Strengths: Better image quality than most fixed-lens cameras; manual controls over shutter speed and aperture settings; usually has a wide aperture at wide-angle end of the zoom; good secondary camera for DSLR owners; good learning tool for novice shooters

Weaknesses: More expensive than a basic point-and-shoot; can be more complicated to use than a basic point-and-shoot; smaller optical zoom range

Not all point-and-shoot digital cameras can live up to the scrutiny of a DSLR-toting pro, but an advanced point-and-shoot often gets the nod as a pro shooter's secondary, more-portable camera. These cameras have manual controls for setting the aperture, shutter, and ISO, letting you fine-tune your shot more granularly than you can with a basic point-and-shoot.
Their lenses also tend to have wider maximum apertures than most fixed-lens cameras, meaning that you can shoot at faster shutter speeds, get good shots in low light, and achieve shallow depth-of-field effects to give macro shots and portraits a more artistic look. Although you don't get the zoom range of a pocket megazoom, image quality is often better; you don't end up with the distortion you sometimes see with a high-zoom lens.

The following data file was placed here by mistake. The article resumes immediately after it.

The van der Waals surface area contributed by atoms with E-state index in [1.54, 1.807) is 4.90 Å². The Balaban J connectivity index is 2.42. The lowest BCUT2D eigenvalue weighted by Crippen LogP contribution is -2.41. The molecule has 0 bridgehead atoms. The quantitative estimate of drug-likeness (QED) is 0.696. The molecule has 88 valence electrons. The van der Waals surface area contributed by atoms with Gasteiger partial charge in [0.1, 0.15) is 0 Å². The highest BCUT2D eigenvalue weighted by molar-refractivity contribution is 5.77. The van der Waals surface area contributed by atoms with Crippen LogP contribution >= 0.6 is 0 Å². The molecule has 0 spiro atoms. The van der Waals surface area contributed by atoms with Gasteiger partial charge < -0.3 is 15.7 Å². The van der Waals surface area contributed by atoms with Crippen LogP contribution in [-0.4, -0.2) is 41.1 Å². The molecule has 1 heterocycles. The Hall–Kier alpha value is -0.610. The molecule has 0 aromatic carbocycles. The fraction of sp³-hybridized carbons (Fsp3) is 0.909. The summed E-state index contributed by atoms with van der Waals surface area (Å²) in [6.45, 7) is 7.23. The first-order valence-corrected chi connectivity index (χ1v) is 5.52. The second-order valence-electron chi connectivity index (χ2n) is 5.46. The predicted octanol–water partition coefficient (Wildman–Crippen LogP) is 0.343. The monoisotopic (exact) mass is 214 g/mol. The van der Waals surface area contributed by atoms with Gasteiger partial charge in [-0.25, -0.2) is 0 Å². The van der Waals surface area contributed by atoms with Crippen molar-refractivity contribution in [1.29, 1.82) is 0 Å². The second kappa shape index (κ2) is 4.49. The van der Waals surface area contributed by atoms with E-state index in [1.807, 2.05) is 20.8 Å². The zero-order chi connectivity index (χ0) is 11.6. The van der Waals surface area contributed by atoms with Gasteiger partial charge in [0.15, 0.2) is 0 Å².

Ruggedized Point-and-Shoot Camera

Strengths: Immune to drops, water, freezing, and sand

Weaknesses: Usually has fewer features than a standard point-and-shoot camera; sometimes has subpar image quality

These are the ultimate cameras for extreme-sports enthusiasts, mountaineers, snorkelers, and the just-plain-clumsy. Quite a few waterproof, freezeproof, drop-proof, and dustproof cameras are available, and they're great for taking underwater shots of fish, lugging to the beach, or taking on a snowboarding trip.

Due to their unique looks and sometimes-barren feature sets, these rugged cameras aren't the first choice for everyday on-the-go use. Image quality can be a mixed bag, as well: they're rugged, but they usually don't have the best optics or biggest sensors. But they're durable, and that's sometimes a more important trait to have.